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History Repeats for Napoleon Bonaparte: The Second Battle of Copenhagen

Military History

History Repeats for Napoleon Bonaparte: The Second Battle of Copenhagen

History repeated itself at the Second Battle of Copenhagen: Napoleon Bonaparte lost most of his fleet in another defeat at the hands of his archenemy.

History repeated itself at the Second Battle of Copenhagen: Napoleon Bonaparte lost most of his fleet in another defeat at the hands of his archenemy.

by Keith Milton

In 1806, Denmark remained stubbornly neutral, Russia was firmly allied with Britain, and Sweden had declared war on France and thereby enjoyed Royal Navy protection for her merchant fleet. Then in July 1807, Russia decided to switch sides and signed a treaty with France that would, in effect, divide up the Continent between the two, with Scandinavia going to Russia. They also agreed that if Denmark did not come peaceably into their camp, she would be taken by force.

The Danes had had six years in which to rebuild their navy, and the fleet was looked upon by both sides as a tempting prize. Because Britain controlled the entrance to the Baltic, she was able to offer the Danes protection from a French or Russian invasion—in return for the use of the newly built Danish fleet. She promised to return the ships to Denmark as soon as hostilities were concluded. The Danes refused this offer, plus a similar one from the other side, and started preparing their defenses.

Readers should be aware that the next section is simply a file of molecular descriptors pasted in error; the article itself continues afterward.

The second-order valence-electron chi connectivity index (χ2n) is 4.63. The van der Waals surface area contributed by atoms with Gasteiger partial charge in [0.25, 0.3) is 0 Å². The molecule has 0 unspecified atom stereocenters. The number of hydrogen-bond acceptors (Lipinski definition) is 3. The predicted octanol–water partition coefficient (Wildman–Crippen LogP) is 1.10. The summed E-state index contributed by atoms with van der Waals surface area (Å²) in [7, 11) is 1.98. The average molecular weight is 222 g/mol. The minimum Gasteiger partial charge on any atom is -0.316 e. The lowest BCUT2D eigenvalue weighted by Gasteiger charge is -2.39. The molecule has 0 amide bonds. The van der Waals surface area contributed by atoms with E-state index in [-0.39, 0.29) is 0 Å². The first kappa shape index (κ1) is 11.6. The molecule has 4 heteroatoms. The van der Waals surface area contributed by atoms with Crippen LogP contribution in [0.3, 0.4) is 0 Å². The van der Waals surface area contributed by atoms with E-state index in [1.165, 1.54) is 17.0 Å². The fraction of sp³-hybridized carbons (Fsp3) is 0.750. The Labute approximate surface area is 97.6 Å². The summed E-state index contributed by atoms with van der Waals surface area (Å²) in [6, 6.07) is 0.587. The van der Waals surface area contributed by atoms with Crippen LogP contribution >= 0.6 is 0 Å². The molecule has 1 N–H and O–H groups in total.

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It now became a race between the Continental Coalition and the British, with the Danish ships as the prize. London decided not to use half-measures and assembled a fleet of 65 warships that included 25 of the line and 40 frigates together with their auxiliaries, and embarked 20,000 troops with their transports and baggage to invest the Danish capital.

This huge fleet arrived in the Sound on August 1, 1807, and promptly gave the Danes eight days to cede their fleet or have it taken. Because the Prince Royal was at Kiel with his army manning the line of defense against a French invasion, no decision could be given. An additional five days were allowed during which time British troops were landed north of Copenhagen and the fleet took up battle stations at the harbor mouth.

On August 13, the siege began and continued for three days, after which a demand for surrender was made. This and two others were declined, so that it took three weeks and 15,000 rounds of shot and shell to subdue the stubborn defenders. The Danes finally gave in after suffering nearly 2,000 casualties and having over 1,500 buildings destroyed in the city.

The British occupation continued until late October, at which time both the fleet and the troops left for England, taking with them the Danish fleet and all its naval stores. Later that month, Denmark signed an alliance with Bonaparte and became part of his Continental System, but without their fleet the action was mostly symbolic. The battles of 1801 and 1807 are still recalled with some rancor by the Danes but, in fact, the British had little choice, as necessity knows no law. Whether the fleet was taken for her own use, or simply to keep Bonaparte from taking it, is unimportant to the Danes. They lost their fleet, and reasons of state are seldom any salve to the injured party.

Second in command of the British Army contingent was a relatively unknown young general named Sir Arthur Wellesly. He later became the Duke of Wellington, whom Bonaparte would come to know rather well—at Waterloo.

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